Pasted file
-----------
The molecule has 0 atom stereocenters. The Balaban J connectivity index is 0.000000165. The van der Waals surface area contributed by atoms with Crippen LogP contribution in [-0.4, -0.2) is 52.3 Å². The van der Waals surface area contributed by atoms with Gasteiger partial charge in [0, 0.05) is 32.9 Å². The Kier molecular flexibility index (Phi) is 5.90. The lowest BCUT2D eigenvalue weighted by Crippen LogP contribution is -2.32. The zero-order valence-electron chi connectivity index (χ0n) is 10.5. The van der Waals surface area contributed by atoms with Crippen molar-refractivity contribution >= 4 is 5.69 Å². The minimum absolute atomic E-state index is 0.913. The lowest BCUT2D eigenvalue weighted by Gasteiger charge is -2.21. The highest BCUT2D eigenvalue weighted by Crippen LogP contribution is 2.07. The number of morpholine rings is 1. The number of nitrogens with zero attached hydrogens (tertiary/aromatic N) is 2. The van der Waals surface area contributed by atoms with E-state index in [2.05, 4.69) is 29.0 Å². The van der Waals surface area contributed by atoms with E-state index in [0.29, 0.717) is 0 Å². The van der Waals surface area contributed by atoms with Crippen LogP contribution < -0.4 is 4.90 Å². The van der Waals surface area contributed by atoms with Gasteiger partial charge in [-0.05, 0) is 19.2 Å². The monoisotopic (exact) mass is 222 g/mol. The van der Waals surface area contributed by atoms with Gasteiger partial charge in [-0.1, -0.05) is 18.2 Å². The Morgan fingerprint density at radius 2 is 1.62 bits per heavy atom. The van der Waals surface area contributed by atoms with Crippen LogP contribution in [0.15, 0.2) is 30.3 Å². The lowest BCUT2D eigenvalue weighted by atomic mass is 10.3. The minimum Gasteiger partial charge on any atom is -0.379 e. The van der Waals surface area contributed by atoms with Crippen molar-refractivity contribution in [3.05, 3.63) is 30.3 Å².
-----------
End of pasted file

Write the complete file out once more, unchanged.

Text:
The molecule has 0 atom stereocenters. The Balaban J connectivity index is 0.000000165. The van der Waals surface area contributed by atoms with Crippen LogP contribution in [-0.4, -0.2) is 52.3 Å². The van der Waals surface area contributed by atoms with Gasteiger partial charge in [0, 0.05) is 32.9 Å². The Kier molecular flexibility index (Phi) is 5.90. The lowest BCUT2D eigenvalue weighted by Crippen LogP contribution is -2.32. The zero-order valence-electron chi connectivity index (χ0n) is 10.5. The van der Waals surface area contributed by atoms with Crippen molar-refractivity contribution >= 4 is 5.69 Å². The minimum absolute atomic E-state index is 0.913. The lowest BCUT2D eigenvalue weighted by Gasteiger charge is -2.21. The highest BCUT2D eigenvalue weighted by Crippen LogP contribution is 2.07. The number of morpholine rings is 1. The number of nitrogens with zero attached hydrogens (tertiary/aromatic N) is 2. The van der Waals surface area contributed by atoms with E-state index in [2.05, 4.69) is 29.0 Å². The van der Waals surface area contributed by atoms with E-state index in [0.29, 0.717) is 0 Å². The van der Waals surface area contributed by atoms with Crippen LogP contribution < -0.4 is 4.90 Å². The van der Waals surface area contributed by atoms with Gasteiger partial charge in [-0.05, 0) is 19.2 Å². The monoisotopic (exact) mass is 222 g/mol. The van der Waals surface area contributed by atoms with Gasteiger partial charge in [-0.1, -0.05) is 18.2 Å². The Morgan fingerprint density at radius 2 is 1.62 bits per heavy atom. The van der Waals surface area contributed by atoms with Crippen LogP contribution in [0.15, 0.2) is 30.3 Å². The lowest BCUT2D eigenvalue weighted by atomic mass is 10.3. The minimum Gasteiger partial charge on any atom is -0.379 e. The van der Waals surface area contributed by atoms with Crippen molar-refractivity contribution in [3.05, 3.63) is 30.3 Å².